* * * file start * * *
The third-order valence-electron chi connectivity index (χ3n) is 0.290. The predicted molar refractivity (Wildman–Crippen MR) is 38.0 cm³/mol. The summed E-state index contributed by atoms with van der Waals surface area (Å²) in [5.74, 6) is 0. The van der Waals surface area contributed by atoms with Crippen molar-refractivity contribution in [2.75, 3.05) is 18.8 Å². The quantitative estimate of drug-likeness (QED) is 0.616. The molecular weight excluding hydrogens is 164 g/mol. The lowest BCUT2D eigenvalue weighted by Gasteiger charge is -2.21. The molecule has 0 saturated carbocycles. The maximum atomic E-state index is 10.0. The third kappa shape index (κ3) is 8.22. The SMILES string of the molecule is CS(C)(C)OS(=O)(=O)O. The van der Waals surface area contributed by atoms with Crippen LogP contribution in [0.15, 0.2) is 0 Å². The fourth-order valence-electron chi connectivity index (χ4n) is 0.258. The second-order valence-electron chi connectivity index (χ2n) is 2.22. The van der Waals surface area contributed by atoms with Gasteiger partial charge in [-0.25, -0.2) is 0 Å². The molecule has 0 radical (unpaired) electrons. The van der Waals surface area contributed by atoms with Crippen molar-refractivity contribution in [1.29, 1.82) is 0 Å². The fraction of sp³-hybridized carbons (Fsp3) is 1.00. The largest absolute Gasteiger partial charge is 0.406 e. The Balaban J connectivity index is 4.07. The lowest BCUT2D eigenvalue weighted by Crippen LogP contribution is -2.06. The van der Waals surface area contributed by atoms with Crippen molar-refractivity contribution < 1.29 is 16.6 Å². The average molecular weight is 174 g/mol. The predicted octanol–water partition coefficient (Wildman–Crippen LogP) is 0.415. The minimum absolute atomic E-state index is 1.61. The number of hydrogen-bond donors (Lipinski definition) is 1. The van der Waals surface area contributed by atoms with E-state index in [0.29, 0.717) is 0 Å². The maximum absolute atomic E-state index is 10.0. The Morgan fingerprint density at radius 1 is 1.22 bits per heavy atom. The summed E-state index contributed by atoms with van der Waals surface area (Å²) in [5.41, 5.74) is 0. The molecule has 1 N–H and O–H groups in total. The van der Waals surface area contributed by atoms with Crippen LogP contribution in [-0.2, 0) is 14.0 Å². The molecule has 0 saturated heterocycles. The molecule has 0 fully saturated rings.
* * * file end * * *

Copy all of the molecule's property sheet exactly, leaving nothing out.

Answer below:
The third-order valence-electron chi connectivity index (χ3n) is 0.290. The predicted molar refractivity (Wildman–Crippen MR) is 38.0 cm³/mol. The summed E-state index contributed by atoms with van der Waals surface area (Å²) in [5.74, 6) is 0. The van der Waals surface area contributed by atoms with Crippen molar-refractivity contribution in [2.75, 3.05) is 18.8 Å². The quantitative estimate of drug-likeness (QED) is 0.616. The molecular weight excluding hydrogens is 164 g/mol. The lowest BCUT2D eigenvalue weighted by Gasteiger charge is -2.21. The molecule has 0 saturated carbocycles. The maximum atomic E-state index is 10.0. The third kappa shape index (κ3) is 8.22. The SMILES string of the molecule is CS(C)(C)OS(=O)(=O)O. The van der Waals surface area contributed by atoms with Crippen LogP contribution in [0.15, 0.2) is 0 Å². The fourth-order valence-electron chi connectivity index (χ4n) is 0.258. The second-order valence-electron chi connectivity index (χ2n) is 2.22. The van der Waals surface area contributed by atoms with Gasteiger partial charge in [-0.25, -0.2) is 0 Å². The molecule has 0 radical (unpaired) electrons. The van der Waals surface area contributed by atoms with Crippen molar-refractivity contribution in [1.29, 1.82) is 0 Å². The fraction of sp³-hybridized carbons (Fsp3) is 1.00. The largest absolute Gasteiger partial charge is 0.406 e. The Balaban J connectivity index is 4.07. The lowest BCUT2D eigenvalue weighted by Crippen LogP contribution is -2.06. The van der Waals surface area contributed by atoms with Crippen molar-refractivity contribution < 1.29 is 16.6 Å². The average molecular weight is 174 g/mol. The predicted octanol–water partition coefficient (Wildman–Crippen LogP) is 0.415. The minimum absolute atomic E-state index is 1.61. The number of hydrogen-bond donors (Lipinski definition) is 1. The van der Waals surface area contributed by atoms with E-state index in [0.29, 0.717) is 0 Å². The maximum absolute atomic E-state index is 10.0. The Morgan fingerprint density at radius 1 is 1.22 bits per heavy atom. The summed E-state index contributed by atoms with van der Waals surface area (Å²) in [5.41, 5.74) is 0. The molecule has 1 N–H and O–H groups in total. The van der Waals surface area contributed by atoms with Crippen LogP contribution in [-0.2, 0) is 14.0 Å². The molecule has 0 saturated heterocycles. The molecule has 0 fully saturated rings.